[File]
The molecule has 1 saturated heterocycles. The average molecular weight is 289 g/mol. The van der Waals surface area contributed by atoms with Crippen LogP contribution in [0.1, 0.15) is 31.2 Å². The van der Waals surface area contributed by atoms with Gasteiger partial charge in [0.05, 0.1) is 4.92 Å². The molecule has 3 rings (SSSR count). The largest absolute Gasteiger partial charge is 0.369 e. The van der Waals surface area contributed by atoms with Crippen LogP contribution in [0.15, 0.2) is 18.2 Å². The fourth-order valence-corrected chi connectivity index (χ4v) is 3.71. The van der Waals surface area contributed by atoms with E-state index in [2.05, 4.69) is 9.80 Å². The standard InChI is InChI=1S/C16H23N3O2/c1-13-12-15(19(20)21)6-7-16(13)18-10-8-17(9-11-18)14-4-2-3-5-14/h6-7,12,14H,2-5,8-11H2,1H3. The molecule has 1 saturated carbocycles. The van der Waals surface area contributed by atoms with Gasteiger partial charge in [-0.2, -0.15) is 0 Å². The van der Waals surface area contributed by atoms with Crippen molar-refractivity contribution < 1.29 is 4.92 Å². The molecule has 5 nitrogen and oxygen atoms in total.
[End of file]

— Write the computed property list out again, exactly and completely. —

The molecule has 1 saturated heterocycles. The average molecular weight is 289 g/mol. The van der Waals surface area contributed by atoms with Crippen LogP contribution in [0.1, 0.15) is 31.2 Å². The van der Waals surface area contributed by atoms with Gasteiger partial charge in [0.05, 0.1) is 4.92 Å². The molecule has 3 rings (SSSR count). The largest absolute Gasteiger partial charge is 0.369 e. The van der Waals surface area contributed by atoms with Crippen LogP contribution in [0.15, 0.2) is 18.2 Å². The fourth-order valence-corrected chi connectivity index (χ4v) is 3.71. The van der Waals surface area contributed by atoms with E-state index in [2.05, 4.69) is 9.80 Å². The standard InChI is InChI=1S/C16H23N3O2/c1-13-12-15(19(20)21)6-7-16(13)18-10-8-17(9-11-18)14-4-2-3-5-14/h6-7,12,14H,2-5,8-11H2,1H3. The molecule has 1 saturated carbocycles. The van der Waals surface area contributed by atoms with Gasteiger partial charge in [-0.2, -0.15) is 0 Å². The van der Waals surface area contributed by atoms with Crippen molar-refractivity contribution < 1.29 is 4.92 Å². The molecule has 5 nitrogen and oxygen atoms in total.